David Lyons can’t remember if he banged himself on the head or fell off his chair when he learned in October 2010 that his latest novel, Ice Fire, was to be published by Emily Bestler Books, a division of Simon & Schuster. The thriller, featuring a Louisiana district attorney that gets tangled up with a fugitive scientist who discovered a new source of energy that could end US dependence on oil, hits Canadian and US bookstores on May 1. While Lyons has been a prolific writer for two decades, with several self-published books under his belt, this has been his first experience with a traditional “big league” publisher.
His Ice Fire journey began with the Puerto Vallarta Writers Group (www.pvwg.com), where a friend connected with the New York publishing scene began interceding on his behalf. “As it frequently happens, nothing happened,” he comments. When a suggestion was put forth some three years ago that he write a thriller, he did just that, producing the final manuscript in six months of daily writing. This time, something did happen.
What followed the initial good news was an involved procedure that Lyons describes as “fascinating,” initially involving contract review and submittal. Afterward, a thorough editorial process began. The manuscript was reviewed in detail, first ensuring that the overall pace of the story worked and then examining accuracy and continuity details. Finally, with galleys (printer’s proofs) ready to circulate among the publisher’s marketing department, the pre-release buzz began.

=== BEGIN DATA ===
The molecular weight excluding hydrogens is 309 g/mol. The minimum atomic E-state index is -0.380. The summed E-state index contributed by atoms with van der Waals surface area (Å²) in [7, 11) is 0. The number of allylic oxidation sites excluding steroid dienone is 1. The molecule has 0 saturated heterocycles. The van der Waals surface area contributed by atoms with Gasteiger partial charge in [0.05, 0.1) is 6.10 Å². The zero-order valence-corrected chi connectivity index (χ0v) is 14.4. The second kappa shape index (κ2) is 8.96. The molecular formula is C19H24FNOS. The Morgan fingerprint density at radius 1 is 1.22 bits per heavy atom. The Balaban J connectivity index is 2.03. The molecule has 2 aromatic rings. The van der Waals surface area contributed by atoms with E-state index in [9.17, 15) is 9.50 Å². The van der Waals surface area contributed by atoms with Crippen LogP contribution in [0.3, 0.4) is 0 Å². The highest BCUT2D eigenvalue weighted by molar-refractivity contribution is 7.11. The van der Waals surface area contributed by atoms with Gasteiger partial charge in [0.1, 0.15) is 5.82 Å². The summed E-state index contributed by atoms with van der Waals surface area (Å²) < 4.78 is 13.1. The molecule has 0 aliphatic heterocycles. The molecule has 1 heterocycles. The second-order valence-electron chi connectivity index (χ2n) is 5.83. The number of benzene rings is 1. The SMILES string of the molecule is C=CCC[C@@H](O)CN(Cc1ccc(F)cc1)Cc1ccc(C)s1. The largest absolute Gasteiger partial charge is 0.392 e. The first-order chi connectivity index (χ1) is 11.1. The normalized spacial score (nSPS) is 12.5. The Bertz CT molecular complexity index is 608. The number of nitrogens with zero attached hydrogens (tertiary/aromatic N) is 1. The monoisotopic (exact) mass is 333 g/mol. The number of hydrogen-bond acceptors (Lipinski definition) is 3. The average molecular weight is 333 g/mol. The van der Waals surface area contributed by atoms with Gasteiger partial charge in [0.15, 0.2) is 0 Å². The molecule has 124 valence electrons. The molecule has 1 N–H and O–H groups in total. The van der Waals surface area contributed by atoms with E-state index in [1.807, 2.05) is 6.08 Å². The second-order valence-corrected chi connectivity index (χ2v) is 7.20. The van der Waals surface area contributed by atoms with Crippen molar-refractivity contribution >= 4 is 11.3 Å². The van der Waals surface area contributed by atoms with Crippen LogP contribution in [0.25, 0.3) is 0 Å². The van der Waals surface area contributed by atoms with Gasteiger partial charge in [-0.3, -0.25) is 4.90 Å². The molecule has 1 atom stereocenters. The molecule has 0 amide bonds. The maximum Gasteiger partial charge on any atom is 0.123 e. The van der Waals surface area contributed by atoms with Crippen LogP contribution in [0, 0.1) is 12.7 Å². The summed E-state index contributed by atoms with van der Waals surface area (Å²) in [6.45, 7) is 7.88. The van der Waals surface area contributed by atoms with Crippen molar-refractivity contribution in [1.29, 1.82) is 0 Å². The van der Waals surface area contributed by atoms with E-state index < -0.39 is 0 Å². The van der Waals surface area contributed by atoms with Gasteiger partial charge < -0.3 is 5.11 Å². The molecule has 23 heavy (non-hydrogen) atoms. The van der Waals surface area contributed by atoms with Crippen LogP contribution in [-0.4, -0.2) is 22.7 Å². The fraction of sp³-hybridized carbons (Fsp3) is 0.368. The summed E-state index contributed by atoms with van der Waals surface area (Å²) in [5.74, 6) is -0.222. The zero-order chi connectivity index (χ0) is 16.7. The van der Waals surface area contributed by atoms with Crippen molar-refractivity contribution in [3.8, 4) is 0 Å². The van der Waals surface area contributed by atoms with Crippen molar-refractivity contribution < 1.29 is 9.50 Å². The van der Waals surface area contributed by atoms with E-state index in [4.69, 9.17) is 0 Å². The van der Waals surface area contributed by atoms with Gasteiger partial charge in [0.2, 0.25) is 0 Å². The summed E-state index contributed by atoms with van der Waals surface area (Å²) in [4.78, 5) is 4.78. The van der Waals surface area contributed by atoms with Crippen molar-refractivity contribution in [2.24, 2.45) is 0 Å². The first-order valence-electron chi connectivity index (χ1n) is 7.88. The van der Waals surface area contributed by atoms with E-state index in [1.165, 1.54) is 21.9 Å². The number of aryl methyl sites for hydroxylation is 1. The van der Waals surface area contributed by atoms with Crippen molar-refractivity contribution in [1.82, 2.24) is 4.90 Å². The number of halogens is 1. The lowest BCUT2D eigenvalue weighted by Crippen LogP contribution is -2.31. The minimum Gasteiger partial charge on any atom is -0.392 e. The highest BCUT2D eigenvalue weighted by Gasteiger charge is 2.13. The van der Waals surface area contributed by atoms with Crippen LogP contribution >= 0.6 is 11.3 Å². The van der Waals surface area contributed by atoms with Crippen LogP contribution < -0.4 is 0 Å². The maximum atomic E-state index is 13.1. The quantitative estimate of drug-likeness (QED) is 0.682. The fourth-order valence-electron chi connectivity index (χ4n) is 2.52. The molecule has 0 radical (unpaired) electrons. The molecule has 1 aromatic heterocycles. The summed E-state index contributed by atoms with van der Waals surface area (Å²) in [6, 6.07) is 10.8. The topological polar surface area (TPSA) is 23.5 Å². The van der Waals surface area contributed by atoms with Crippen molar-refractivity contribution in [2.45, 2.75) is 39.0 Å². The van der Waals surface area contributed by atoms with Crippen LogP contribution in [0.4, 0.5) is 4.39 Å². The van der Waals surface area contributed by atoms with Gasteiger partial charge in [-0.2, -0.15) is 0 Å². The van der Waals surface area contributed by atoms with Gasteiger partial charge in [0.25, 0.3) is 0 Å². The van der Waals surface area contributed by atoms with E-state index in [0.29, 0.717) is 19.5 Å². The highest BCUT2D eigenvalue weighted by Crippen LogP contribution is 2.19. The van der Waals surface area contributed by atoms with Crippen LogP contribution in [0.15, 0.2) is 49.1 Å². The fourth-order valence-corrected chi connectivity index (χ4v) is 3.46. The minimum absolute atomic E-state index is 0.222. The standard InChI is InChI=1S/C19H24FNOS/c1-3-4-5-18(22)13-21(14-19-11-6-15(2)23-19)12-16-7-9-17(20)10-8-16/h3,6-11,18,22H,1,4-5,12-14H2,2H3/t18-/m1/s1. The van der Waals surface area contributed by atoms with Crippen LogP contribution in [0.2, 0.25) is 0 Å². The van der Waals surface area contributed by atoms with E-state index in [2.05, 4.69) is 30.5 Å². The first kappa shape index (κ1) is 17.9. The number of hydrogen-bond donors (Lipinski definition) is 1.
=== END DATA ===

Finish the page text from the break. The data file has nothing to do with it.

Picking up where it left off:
Already busy penning the second book in the series, Lyons is thrilled that, prior to release, Ice Fire has already been chosen by Reader’s Digest to appear in a compilation later this year. The book is available through amazon.com.
What a fun read this recently released novel is! A contemporary treasure hunt —throwing in fascinating tidbits about Mexican folklore, history, and a beach-bum lifestyle for good measure— local author R. D. (David) Lyons’ first published work is a fast-moving tale revolving around a fortune in gold stolen in the aftermath of the Mexican Revolution. Buried in the hills above Puerto Vallarta, 80 years later it becomes the object of a desperate and deadly search, gringos stumbling onto the path of men who will stop at nothing.
Lending credence to his fiction, oft-repeated rumors of buried treasure around PV. And his depiction of nearby Yelapa rings true for more folks than might care to admit it.